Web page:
When I worked at a specialized school for children with notable social, emotional, and behavioural needs, many of the students struggled with reading. On one occasion, I was working with a student who refused to look at any books. Initially, I picked a variety of books and placed them on the table. He dismissed each one. I then decided that I would focus on the child’s interests as a way of engaging him. I knew from past conversations that the student loved airplanes. I went and gathered any and all books I could find on airplanes. The following day, we sat down and I laid the airplane books down on the table. After a couple of minutes, he opened several books and began to talk about the pictures. This is a common practice for beginning readers to interact and discuss images and make connections with their lives. This experience highlights one of the factors that's key to increasing engagement: paying attention to learners' interests. It matters how we listen for, and then integrate interests into the design of our program.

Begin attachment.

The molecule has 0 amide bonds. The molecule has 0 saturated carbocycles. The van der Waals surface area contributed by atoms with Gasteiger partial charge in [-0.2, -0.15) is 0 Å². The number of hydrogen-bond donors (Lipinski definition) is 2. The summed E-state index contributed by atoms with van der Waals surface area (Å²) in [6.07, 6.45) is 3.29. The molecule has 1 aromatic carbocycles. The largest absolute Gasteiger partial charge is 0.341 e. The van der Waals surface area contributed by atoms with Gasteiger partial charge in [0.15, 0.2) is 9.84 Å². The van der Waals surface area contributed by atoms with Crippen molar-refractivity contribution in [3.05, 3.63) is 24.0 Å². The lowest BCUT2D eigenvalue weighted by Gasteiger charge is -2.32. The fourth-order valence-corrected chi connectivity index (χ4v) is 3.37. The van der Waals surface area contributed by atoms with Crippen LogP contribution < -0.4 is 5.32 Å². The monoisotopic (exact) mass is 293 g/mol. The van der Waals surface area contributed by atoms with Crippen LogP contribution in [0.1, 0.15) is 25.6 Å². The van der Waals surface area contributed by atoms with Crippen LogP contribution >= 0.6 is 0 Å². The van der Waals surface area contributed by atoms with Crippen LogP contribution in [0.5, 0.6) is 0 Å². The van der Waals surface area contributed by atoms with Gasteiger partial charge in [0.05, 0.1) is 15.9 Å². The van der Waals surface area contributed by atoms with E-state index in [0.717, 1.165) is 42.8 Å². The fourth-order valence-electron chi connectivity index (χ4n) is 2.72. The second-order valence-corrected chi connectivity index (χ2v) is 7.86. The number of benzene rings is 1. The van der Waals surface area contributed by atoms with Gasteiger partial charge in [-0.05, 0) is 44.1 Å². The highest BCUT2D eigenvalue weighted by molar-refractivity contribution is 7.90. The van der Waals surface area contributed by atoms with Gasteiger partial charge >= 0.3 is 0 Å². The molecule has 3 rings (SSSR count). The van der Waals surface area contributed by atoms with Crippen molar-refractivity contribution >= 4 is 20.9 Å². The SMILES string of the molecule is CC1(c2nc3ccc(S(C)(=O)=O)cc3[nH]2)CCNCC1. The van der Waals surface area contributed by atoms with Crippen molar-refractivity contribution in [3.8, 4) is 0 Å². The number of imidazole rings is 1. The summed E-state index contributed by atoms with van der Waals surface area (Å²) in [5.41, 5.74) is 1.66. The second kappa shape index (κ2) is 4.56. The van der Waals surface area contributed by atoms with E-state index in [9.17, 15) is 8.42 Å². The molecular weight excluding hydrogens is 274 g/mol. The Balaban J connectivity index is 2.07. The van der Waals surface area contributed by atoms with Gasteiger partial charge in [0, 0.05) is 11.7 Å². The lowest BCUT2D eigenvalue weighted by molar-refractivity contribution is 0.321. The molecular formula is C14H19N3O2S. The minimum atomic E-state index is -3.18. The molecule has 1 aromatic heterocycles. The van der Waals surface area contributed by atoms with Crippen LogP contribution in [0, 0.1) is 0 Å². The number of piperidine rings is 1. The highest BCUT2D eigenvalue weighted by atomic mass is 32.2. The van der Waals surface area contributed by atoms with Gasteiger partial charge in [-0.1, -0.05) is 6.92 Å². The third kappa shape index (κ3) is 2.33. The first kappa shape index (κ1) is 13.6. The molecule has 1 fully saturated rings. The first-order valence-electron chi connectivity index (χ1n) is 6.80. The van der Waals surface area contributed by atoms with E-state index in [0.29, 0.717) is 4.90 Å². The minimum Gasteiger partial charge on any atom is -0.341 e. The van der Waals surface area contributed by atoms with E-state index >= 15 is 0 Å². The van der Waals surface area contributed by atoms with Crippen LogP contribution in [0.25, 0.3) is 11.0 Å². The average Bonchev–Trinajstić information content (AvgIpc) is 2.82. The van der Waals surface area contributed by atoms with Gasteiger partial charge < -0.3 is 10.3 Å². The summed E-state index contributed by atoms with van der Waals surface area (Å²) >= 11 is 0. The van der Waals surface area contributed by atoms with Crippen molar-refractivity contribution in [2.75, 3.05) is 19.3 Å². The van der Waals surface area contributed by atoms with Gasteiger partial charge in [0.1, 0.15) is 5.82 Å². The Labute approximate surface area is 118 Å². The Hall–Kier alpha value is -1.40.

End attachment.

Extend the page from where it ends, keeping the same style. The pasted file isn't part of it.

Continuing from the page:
For more ideas about increasing engagement with learners you support, e-mail Katy at REiLlearning@gmail.com